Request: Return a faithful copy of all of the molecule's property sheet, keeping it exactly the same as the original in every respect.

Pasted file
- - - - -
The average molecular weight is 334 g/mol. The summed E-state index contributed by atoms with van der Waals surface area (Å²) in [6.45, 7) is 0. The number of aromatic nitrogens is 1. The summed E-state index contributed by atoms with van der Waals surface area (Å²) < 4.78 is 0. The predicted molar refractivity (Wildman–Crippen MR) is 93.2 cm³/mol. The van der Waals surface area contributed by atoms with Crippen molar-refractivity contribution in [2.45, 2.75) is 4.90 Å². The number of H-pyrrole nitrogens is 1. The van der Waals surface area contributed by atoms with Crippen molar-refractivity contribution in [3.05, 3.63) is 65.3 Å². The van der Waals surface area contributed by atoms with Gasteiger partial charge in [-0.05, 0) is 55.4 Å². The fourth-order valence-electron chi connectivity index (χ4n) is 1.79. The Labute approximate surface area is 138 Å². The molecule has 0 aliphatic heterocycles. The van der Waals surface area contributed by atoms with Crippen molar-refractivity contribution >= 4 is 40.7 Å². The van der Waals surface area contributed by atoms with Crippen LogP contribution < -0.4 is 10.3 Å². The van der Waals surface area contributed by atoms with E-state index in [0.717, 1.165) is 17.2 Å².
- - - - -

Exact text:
The average molecular weight is 334 g/mol. The summed E-state index contributed by atoms with van der Waals surface area (Å²) in [6.45, 7) is 0. The number of aromatic nitrogens is 1. The summed E-state index contributed by atoms with van der Waals surface area (Å²) < 4.78 is 0. The predicted molar refractivity (Wildman–Crippen MR) is 93.2 cm³/mol. The van der Waals surface area contributed by atoms with Crippen molar-refractivity contribution in [2.45, 2.75) is 4.90 Å². The number of H-pyrrole nitrogens is 1. The van der Waals surface area contributed by atoms with Crippen molar-refractivity contribution in [3.05, 3.63) is 65.3 Å². The van der Waals surface area contributed by atoms with Gasteiger partial charge in [-0.05, 0) is 55.4 Å². The fourth-order valence-electron chi connectivity index (χ4n) is 1.79. The Labute approximate surface area is 138 Å². The molecule has 0 aliphatic heterocycles. The van der Waals surface area contributed by atoms with Crippen molar-refractivity contribution >= 4 is 40.7 Å². The van der Waals surface area contributed by atoms with Crippen LogP contribution < -0.4 is 10.3 Å². The van der Waals surface area contributed by atoms with E-state index in [0.717, 1.165) is 17.2 Å².